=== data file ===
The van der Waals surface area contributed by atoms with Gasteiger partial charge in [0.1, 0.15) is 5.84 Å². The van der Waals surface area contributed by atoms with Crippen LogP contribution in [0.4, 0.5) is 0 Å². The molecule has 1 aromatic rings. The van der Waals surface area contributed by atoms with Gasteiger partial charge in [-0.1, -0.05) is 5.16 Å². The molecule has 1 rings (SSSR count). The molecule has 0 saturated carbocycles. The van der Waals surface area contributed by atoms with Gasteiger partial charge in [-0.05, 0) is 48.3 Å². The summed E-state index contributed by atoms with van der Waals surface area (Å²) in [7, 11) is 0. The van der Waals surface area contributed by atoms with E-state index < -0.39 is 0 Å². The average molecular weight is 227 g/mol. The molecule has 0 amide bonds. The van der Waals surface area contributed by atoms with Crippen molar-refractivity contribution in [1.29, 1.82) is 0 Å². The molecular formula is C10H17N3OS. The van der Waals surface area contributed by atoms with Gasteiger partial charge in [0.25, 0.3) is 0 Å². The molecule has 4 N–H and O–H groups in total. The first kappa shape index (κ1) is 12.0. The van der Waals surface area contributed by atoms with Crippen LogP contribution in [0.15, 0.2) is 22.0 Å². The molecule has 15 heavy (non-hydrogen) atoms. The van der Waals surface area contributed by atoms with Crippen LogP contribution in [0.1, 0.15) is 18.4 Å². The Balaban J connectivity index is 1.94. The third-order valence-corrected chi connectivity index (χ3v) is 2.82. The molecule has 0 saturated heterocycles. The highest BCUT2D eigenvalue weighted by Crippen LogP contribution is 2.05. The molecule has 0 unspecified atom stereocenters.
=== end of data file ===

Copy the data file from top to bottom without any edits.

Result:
The van der Waals surface area contributed by atoms with Gasteiger partial charge in [0.1, 0.15) is 5.84 Å². The van der Waals surface area contributed by atoms with Crippen LogP contribution in [0.4, 0.5) is 0 Å². The molecule has 1 aromatic rings. The van der Waals surface area contributed by atoms with Gasteiger partial charge in [-0.1, -0.05) is 5.16 Å². The molecule has 1 rings (SSSR count). The molecule has 0 saturated carbocycles. The van der Waals surface area contributed by atoms with Gasteiger partial charge in [-0.05, 0) is 48.3 Å². The summed E-state index contributed by atoms with van der Waals surface area (Å²) in [7, 11) is 0. The van der Waals surface area contributed by atoms with E-state index < -0.39 is 0 Å². The average molecular weight is 227 g/mol. The molecule has 0 amide bonds. The van der Waals surface area contributed by atoms with Crippen molar-refractivity contribution in [1.29, 1.82) is 0 Å². The molecular formula is C10H17N3OS. The van der Waals surface area contributed by atoms with Gasteiger partial charge in [0.25, 0.3) is 0 Å². The molecule has 4 N–H and O–H groups in total. The first kappa shape index (κ1) is 12.0. The van der Waals surface area contributed by atoms with Crippen LogP contribution in [0.15, 0.2) is 22.0 Å². The molecule has 15 heavy (non-hydrogen) atoms. The van der Waals surface area contributed by atoms with Crippen LogP contribution in [0.1, 0.15) is 18.4 Å². The Balaban J connectivity index is 1.94. The third-order valence-corrected chi connectivity index (χ3v) is 2.82. The molecule has 0 saturated heterocycles. The highest BCUT2D eigenvalue weighted by Crippen LogP contribution is 2.05. The molecule has 0 unspecified atom stereocenters.